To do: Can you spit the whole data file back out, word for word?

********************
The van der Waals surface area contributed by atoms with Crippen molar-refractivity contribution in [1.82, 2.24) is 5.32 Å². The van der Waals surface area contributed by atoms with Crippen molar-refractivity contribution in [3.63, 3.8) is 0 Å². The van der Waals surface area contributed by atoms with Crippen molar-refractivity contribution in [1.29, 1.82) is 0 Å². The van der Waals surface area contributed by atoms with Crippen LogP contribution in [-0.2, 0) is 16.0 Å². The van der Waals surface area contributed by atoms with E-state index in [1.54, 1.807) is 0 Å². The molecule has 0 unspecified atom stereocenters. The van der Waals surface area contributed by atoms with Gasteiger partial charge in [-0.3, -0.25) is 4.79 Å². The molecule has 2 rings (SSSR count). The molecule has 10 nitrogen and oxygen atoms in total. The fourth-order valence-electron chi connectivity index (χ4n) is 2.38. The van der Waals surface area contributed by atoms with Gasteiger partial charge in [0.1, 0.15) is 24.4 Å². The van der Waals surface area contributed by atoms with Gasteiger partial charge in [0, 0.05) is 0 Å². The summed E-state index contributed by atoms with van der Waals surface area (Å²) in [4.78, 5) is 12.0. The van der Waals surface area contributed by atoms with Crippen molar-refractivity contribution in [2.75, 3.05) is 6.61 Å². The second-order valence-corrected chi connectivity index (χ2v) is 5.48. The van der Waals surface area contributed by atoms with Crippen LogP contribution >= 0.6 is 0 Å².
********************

The van der Waals surface area contributed by atoms with Crippen molar-refractivity contribution in [1.82, 2.24) is 5.32 Å². The van der Waals surface area contributed by atoms with Crippen molar-refractivity contribution in [3.63, 3.8) is 0 Å². The van der Waals surface area contributed by atoms with Crippen molar-refractivity contribution in [1.29, 1.82) is 0 Å². The van der Waals surface area contributed by atoms with Crippen LogP contribution in [-0.2, 0) is 16.0 Å². The van der Waals surface area contributed by atoms with E-state index in [1.54, 1.807) is 0 Å². The molecule has 0 unspecified atom stereocenters. The van der Waals surface area contributed by atoms with Gasteiger partial charge in [-0.3, -0.25) is 4.79 Å². The molecule has 2 rings (SSSR count). The molecule has 10 nitrogen and oxygen atoms in total. The fourth-order valence-electron chi connectivity index (χ4n) is 2.38. The van der Waals surface area contributed by atoms with Gasteiger partial charge in [0.1, 0.15) is 24.4 Å². The van der Waals surface area contributed by atoms with Gasteiger partial charge in [0, 0.05) is 0 Å². The summed E-state index contributed by atoms with van der Waals surface area (Å²) in [4.78, 5) is 12.0. The van der Waals surface area contributed by atoms with Crippen molar-refractivity contribution in [2.75, 3.05) is 6.61 Å². The second-order valence-corrected chi connectivity index (χ2v) is 5.48. The van der Waals surface area contributed by atoms with Crippen LogP contribution >= 0.6 is 0 Å².